As for what I'd take in that situation, it might be the shotgun, that light little Winchester 30-30,and sidearm. Slung, the Model 94 could ride along at little weight penalty.

Maybe crossed ammo bandoliers, one 12 ga, one treinte-treinte,like the Frito Bandito(G)....
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Old June 6, 2000, 11:15 PM   #9
Dave McC
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50 rounds of shotgun ammo would definitely qualify as "Ready", Erick.What ammo does he keep in it? My guess would be 10 slugs, 10 birdshot, 30 buck, probably 00.
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Old June 7, 2000, 12:14 PM   #10
Dr.Rob
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man just crawl into your bunker where its safe and lock the doors...

cuz when the hordes of rampaging biker mutants come to my house.. I'm gonna treat like its halloween and give 'em breath mints.. right Dave?
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Old June 7, 2000, 02:16 PM   #11
Dave McC
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A local smith some years ago sawed off a 10 ga Greener SXS and loaded up some 36 cal pistol balls in all brass cases and FFg powder. I didn't see him shoot the darn thing, but bet it was rather impressive. He had a belt of cartridges,and some for his Model 29.

Doc, be sure to do some patterning and see which mint works best for YOU(G)....

And I've known some bikers that could have used them...
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Old June 7, 2000, 10:55 PM   #12
Captain Bligh
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Gary, I gotta ask. Why do you want a sling on a home defense gun?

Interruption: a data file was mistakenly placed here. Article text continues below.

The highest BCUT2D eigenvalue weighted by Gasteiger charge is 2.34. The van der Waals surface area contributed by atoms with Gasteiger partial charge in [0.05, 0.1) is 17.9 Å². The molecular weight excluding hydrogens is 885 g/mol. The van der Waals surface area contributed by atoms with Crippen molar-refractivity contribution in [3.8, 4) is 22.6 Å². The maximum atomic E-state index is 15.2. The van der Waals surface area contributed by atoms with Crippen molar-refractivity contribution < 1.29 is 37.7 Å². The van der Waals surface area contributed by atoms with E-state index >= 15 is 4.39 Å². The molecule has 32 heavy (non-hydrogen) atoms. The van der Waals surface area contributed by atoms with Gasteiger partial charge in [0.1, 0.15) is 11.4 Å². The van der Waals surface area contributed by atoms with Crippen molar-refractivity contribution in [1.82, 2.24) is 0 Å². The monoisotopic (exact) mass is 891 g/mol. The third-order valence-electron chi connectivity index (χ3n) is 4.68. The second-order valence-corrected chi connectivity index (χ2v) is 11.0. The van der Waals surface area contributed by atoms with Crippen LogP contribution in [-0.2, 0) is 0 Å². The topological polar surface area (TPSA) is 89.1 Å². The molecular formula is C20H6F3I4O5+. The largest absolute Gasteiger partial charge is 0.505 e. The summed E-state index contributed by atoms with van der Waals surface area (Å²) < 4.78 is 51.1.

It's not like you'll be lugging it a mile into the woods. If you need it, it will be in your hands not slung over your shoulder. If you feel like you must be armed in your house at all times as some here do, there are a lot lighter things to carry than a 12 ga. How about a nice litte 1911?

The logic escapes me. Inquiring minds want to know.

RJ
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Old June 8, 2000, 12:24 AM   #13
Gary H
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Captain:

Point well taken. I figure that I will leave my shotgun as is and keep it for a locked bedroom.

Should I need to leave the bedroom to aid others in the house, then I will take my Glock, or Carbon 15.

Sling will be added should I enter into three gun competition.
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Old June 8, 2000, 10:00 AM   #14
Dave McC
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Erick, the breath mint thing is based on a comment I've made that at HD ranges, shells loaded with breath mints would work. it comes back to haunt me periodically(G)...

Re slings, my HD 870 has none, tho it does have studs. My deer dedicated 870 wears one during the season, and it's taken off when the weapon shifts to HD backup the rest of the year. For me, the sling is just something to catch on stuff and complicate things at a time when I really don't need to have complications. But to each his/her own.